New Delhi: Ministry of Defence and Bharat Electronics Limited (BEL) has signed a contract for procurement of Software Defined Radio Tactical (SDR-Tac) device worth over Rs 1,000 crore in New Delhi on Monday. The SDR-Tac, jointly designed and developed by Defence Electronics Applications Laboratory (DEAL) of Defence Research & Development Organisation (DRDO) through a consortium of domestic agencies and industry, comprising Weapons and Electronics Systems Engineering Establishment (WESEE), BEL, Centre for Artificial Intelligence & Robotics (CAIR) and Indian Navy will bring strategic depth to the Armed Forces. The delivery will take place within three years.
BEL is already supplying SDR-Naval Combat (NC) and SDR-Air is under user evaluation trial. The DRDO and BEL are planning to provide the latest SDR with security grading to the Armed Forces.
The SDR-Tac is a four-channel multi-mode, multi-band-19’’ rack-mountable, shipborne software-defined radio system. It is intended to serve ship-to-ship, ship-to-shore and ship-to-air voice and data communication for network-centric operations. It supports simultaneous operation of all the four channels covering V/UHF and L Band. This SDR system houses multiple types of waveforms for narrow-band and wide-band applications. The MANET waveforms are available in UHF and L-Band to support ad-hoc networking feature for net-centric operations. User evaluation trials covering exhaustive harbour phase and sea phase trials were completed successfully during May to June 2018 at Visakhapatnam for all waveforms including V/UHF and L-Band MANET waveforms under different network configurations.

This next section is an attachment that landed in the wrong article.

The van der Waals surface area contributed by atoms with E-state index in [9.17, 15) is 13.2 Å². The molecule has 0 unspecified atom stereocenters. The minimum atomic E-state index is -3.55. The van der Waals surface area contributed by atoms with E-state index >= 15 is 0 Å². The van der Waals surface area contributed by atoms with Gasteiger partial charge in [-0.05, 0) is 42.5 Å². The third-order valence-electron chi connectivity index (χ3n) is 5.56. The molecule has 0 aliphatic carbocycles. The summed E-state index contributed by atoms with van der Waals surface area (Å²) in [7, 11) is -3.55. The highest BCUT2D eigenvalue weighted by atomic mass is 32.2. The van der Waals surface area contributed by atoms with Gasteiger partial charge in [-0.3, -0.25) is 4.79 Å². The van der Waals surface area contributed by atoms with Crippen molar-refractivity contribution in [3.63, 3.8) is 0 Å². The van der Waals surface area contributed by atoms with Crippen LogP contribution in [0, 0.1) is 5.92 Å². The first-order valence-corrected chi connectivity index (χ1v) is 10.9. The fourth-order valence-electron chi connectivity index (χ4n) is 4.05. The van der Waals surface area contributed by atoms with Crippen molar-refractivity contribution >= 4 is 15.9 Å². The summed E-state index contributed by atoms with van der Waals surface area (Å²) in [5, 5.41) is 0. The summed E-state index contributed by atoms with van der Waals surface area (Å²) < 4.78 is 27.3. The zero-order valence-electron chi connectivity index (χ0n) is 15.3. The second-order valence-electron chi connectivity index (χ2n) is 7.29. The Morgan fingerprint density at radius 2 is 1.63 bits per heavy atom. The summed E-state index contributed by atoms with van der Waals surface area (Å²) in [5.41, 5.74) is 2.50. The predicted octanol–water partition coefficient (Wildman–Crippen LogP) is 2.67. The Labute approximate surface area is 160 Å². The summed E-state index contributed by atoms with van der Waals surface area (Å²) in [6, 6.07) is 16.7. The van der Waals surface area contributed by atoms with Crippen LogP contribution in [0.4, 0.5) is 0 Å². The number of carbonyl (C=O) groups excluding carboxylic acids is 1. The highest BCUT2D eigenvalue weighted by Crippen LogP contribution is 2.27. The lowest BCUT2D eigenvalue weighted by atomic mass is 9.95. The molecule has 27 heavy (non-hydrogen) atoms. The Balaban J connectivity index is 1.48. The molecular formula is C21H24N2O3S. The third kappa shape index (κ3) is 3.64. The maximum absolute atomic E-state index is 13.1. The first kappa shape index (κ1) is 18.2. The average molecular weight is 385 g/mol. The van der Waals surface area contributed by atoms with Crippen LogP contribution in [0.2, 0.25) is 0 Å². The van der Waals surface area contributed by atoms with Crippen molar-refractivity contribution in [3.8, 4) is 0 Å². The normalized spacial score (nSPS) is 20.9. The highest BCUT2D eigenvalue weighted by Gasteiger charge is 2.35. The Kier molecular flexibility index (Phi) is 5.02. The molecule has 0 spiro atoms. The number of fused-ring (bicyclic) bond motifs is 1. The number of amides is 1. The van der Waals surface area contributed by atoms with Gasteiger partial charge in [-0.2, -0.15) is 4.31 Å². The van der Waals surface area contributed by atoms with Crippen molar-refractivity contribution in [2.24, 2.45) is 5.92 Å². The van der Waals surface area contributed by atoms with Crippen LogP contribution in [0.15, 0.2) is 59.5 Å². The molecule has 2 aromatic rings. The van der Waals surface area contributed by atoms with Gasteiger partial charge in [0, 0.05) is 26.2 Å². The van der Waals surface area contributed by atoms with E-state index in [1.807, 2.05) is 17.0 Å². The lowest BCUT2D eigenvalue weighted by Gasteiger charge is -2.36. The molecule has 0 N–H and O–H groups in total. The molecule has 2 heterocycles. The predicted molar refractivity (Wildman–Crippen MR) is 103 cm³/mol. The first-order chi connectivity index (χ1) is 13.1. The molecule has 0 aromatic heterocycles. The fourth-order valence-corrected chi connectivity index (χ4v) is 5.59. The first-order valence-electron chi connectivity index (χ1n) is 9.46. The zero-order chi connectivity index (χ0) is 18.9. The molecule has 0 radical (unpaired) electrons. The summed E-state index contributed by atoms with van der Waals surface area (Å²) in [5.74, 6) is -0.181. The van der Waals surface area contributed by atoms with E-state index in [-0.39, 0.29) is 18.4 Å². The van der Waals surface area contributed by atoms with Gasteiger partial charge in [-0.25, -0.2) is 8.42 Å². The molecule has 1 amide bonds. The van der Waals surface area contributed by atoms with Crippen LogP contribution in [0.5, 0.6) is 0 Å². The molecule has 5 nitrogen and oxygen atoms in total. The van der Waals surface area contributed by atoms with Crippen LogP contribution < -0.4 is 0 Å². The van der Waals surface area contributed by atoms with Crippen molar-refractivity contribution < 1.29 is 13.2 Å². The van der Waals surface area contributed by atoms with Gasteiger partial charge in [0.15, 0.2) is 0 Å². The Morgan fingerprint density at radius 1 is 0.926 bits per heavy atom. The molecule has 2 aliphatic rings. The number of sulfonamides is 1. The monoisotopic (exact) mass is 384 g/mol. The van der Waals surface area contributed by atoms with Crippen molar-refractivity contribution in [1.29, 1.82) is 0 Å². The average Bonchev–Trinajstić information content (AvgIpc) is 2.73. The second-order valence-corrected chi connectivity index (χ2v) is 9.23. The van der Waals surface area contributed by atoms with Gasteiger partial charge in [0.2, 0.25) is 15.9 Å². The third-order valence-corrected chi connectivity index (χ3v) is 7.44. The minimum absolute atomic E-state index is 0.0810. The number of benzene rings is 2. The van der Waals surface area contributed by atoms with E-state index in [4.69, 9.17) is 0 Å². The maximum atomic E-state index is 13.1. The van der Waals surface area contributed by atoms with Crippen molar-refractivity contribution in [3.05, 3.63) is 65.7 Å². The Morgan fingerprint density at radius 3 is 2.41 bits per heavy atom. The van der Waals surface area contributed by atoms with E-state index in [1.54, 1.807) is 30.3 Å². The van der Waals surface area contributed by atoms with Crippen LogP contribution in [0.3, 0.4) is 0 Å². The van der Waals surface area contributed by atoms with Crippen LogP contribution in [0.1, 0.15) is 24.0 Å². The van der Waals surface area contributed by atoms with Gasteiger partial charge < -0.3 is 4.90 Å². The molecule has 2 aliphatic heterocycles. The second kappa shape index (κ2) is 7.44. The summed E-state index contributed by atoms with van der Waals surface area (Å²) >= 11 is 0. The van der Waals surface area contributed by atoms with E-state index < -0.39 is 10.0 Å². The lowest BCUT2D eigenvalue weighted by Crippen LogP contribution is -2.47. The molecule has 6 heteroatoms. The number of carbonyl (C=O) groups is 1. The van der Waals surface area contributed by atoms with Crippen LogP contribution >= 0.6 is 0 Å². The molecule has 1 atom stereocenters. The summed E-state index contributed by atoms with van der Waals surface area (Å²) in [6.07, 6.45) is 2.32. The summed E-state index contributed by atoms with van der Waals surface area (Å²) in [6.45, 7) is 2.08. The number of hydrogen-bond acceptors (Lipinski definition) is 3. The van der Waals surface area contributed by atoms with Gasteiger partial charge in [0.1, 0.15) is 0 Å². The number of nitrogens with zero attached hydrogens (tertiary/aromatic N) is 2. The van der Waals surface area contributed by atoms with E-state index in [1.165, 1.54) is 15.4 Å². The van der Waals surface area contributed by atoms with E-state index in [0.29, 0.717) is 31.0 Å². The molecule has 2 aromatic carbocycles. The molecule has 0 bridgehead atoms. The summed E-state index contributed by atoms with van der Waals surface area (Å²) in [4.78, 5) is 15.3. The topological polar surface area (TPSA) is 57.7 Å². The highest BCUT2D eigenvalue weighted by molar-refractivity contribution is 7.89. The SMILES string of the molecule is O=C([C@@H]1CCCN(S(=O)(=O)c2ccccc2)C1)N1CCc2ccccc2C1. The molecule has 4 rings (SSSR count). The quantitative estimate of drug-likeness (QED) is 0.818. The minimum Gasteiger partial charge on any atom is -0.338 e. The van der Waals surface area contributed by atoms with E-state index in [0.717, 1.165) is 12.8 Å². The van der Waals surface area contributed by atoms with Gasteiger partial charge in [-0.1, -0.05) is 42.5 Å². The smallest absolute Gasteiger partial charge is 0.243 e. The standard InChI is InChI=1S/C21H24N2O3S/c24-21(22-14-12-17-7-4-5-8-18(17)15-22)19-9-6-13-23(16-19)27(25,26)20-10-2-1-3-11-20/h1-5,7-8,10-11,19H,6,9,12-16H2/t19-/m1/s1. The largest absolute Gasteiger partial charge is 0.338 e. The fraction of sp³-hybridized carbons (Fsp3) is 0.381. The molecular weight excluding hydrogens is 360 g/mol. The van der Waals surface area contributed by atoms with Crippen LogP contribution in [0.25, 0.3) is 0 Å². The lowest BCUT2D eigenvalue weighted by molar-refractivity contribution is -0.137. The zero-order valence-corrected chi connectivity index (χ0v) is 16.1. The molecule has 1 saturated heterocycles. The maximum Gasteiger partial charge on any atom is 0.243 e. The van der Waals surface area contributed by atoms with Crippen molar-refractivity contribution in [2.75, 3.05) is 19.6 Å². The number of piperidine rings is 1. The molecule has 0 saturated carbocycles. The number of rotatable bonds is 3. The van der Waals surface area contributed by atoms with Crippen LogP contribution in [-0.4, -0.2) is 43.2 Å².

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Interoperability trials were also successfully carried out with all other form factors covering Airborne SDR-AR onboard Dornier Aircraft, SDR-Tac onboard INS Kirch in sailing mode, SDR-Manpack and SDR-Handheld. All the aspects were evaluated successfully by all user agencies of Navy and clearance was accorded for procurement.
The Armed forces are in need of transition from the single purpose radio of the past to more flexible Software Defined Radios (SDRs) to serve most of their wireless communication needs. These SDRs will be backwards compatible with existing Indian radios. Different Service groups require different form factor radios for specific platforms and waveforms/applications. The SDRs allow the use of common waveform or application implementation methods for different form factors. They also allow the implementation of futuristic waveforms on the same hardware using software programmability, thus ensuring longer life and savings on cost.
A key factor in SDRs is that software programmability allows easy changes of the radio's fundamental characteristics such as modulation types, operating frequencies, bandwidths, multiple access schemes, source and channel coding/decoding methods, spreading/de-spreading techniques and encryption/decryption algorithms. Traditional hardware-centric radios require hardware changes to modify these fundamental characteristics. Multiple types of radio equipment can be replaced with multi-mode, multi-band, multi-role SDR's of suitable form factors.
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